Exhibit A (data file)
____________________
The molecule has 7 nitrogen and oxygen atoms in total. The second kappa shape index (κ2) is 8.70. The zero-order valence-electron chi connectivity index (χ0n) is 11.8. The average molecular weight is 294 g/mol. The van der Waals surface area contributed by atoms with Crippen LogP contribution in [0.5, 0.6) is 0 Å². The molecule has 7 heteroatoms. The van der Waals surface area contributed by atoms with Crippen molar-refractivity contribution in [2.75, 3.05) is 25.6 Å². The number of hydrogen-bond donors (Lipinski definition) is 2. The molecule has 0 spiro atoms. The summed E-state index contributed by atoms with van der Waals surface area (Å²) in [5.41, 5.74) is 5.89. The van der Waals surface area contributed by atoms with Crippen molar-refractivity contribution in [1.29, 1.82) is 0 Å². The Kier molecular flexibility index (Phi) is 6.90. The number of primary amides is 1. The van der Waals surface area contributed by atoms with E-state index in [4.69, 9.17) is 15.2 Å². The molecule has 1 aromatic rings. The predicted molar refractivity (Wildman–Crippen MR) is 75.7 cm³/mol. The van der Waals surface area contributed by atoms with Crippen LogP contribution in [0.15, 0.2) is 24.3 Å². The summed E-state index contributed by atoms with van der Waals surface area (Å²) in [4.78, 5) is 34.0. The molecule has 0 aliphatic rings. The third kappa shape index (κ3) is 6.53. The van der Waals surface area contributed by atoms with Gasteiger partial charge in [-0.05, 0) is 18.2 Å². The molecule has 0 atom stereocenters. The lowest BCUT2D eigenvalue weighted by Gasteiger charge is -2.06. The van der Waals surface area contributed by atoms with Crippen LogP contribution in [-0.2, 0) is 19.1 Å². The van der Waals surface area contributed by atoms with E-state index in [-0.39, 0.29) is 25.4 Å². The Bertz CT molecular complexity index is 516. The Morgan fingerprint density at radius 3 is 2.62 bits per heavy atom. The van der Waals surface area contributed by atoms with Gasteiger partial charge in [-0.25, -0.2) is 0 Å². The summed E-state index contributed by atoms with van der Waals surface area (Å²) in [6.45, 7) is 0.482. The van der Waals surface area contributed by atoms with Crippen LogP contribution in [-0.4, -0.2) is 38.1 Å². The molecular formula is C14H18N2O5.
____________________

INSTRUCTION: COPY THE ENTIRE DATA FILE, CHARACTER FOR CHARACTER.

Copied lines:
The molecule has 7 nitrogen and oxygen atoms in total. The second kappa shape index (κ2) is 8.70. The zero-order valence-electron chi connectivity index (χ0n) is 11.8. The average molecular weight is 294 g/mol. The van der Waals surface area contributed by atoms with Crippen LogP contribution in [0.5, 0.6) is 0 Å². The molecule has 7 heteroatoms. The van der Waals surface area contributed by atoms with Crippen molar-refractivity contribution in [2.75, 3.05) is 25.6 Å². The number of hydrogen-bond donors (Lipinski definition) is 2. The molecule has 0 spiro atoms. The summed E-state index contributed by atoms with van der Waals surface area (Å²) in [5.41, 5.74) is 5.89. The van der Waals surface area contributed by atoms with Crippen molar-refractivity contribution in [1.29, 1.82) is 0 Å². The Kier molecular flexibility index (Phi) is 6.90. The number of primary amides is 1. The van der Waals surface area contributed by atoms with E-state index in [4.69, 9.17) is 15.2 Å². The molecule has 1 aromatic rings. The predicted molar refractivity (Wildman–Crippen MR) is 75.7 cm³/mol. The van der Waals surface area contributed by atoms with Crippen LogP contribution in [0.15, 0.2) is 24.3 Å². The summed E-state index contributed by atoms with van der Waals surface area (Å²) in [4.78, 5) is 34.0. The molecule has 0 aliphatic rings. The third kappa shape index (κ3) is 6.53. The van der Waals surface area contributed by atoms with Gasteiger partial charge in [-0.05, 0) is 18.2 Å². The molecule has 0 atom stereocenters. The lowest BCUT2D eigenvalue weighted by Gasteiger charge is -2.06. The van der Waals surface area contributed by atoms with Crippen LogP contribution in [-0.2, 0) is 19.1 Å². The van der Waals surface area contributed by atoms with E-state index in [-0.39, 0.29) is 25.4 Å². The Bertz CT molecular complexity index is 516. The Morgan fingerprint density at radius 3 is 2.62 bits per heavy atom. The van der Waals surface area contributed by atoms with Gasteiger partial charge in [-0.25, -0.2) is 0 Å². The summed E-state index contributed by atoms with van der Waals surface area (Å²) in [6.45, 7) is 0.482. The van der Waals surface area contributed by atoms with Crippen LogP contribution in [-0.4, -0.2) is 38.1 Å². The molecular formula is C14H18N2O5.